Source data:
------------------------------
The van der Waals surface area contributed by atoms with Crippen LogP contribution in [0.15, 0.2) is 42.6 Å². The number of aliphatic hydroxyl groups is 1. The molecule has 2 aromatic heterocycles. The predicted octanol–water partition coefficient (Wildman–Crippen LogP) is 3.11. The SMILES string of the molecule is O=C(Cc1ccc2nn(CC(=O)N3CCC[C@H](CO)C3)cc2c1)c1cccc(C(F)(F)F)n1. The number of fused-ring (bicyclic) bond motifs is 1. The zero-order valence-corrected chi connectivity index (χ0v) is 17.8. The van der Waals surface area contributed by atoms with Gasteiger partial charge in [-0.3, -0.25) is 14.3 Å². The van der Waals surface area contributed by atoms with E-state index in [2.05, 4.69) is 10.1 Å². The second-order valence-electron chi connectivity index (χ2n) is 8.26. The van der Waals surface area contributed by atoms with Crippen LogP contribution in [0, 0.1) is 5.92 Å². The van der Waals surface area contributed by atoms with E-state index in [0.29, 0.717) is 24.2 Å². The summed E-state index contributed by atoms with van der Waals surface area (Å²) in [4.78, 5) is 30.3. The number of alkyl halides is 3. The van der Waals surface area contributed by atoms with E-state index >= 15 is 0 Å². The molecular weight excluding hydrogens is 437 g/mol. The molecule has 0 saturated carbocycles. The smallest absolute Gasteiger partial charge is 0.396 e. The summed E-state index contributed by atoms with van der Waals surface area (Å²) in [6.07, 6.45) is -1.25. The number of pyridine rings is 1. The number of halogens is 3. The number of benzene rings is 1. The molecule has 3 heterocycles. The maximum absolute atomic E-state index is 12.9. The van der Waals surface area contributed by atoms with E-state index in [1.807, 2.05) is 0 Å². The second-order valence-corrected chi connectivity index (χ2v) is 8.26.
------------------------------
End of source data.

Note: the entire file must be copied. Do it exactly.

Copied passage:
The van der Waals surface area contributed by atoms with Crippen LogP contribution in [0.15, 0.2) is 42.6 Å². The number of aliphatic hydroxyl groups is 1. The molecule has 2 aromatic heterocycles. The predicted octanol–water partition coefficient (Wildman–Crippen LogP) is 3.11. The SMILES string of the molecule is O=C(Cc1ccc2nn(CC(=O)N3CCC[C@H](CO)C3)cc2c1)c1cccc(C(F)(F)F)n1. The number of fused-ring (bicyclic) bond motifs is 1. The zero-order valence-corrected chi connectivity index (χ0v) is 17.8. The van der Waals surface area contributed by atoms with Gasteiger partial charge in [-0.3, -0.25) is 14.3 Å². The van der Waals surface area contributed by atoms with E-state index in [2.05, 4.69) is 10.1 Å². The second-order valence-electron chi connectivity index (χ2n) is 8.26. The van der Waals surface area contributed by atoms with Crippen LogP contribution in [0, 0.1) is 5.92 Å². The van der Waals surface area contributed by atoms with E-state index in [0.29, 0.717) is 24.2 Å². The summed E-state index contributed by atoms with van der Waals surface area (Å²) in [4.78, 5) is 30.3. The number of alkyl halides is 3. The van der Waals surface area contributed by atoms with E-state index >= 15 is 0 Å². The molecular weight excluding hydrogens is 437 g/mol. The molecule has 0 saturated carbocycles. The smallest absolute Gasteiger partial charge is 0.396 e. The summed E-state index contributed by atoms with van der Waals surface area (Å²) in [6.07, 6.45) is -1.25. The number of pyridine rings is 1. The number of halogens is 3. The number of benzene rings is 1. The molecule has 3 heterocycles. The maximum absolute atomic E-state index is 12.9. The van der Waals surface area contributed by atoms with E-state index in [1.807, 2.05) is 0 Å². The second-order valence-corrected chi connectivity index (χ2v) is 8.26.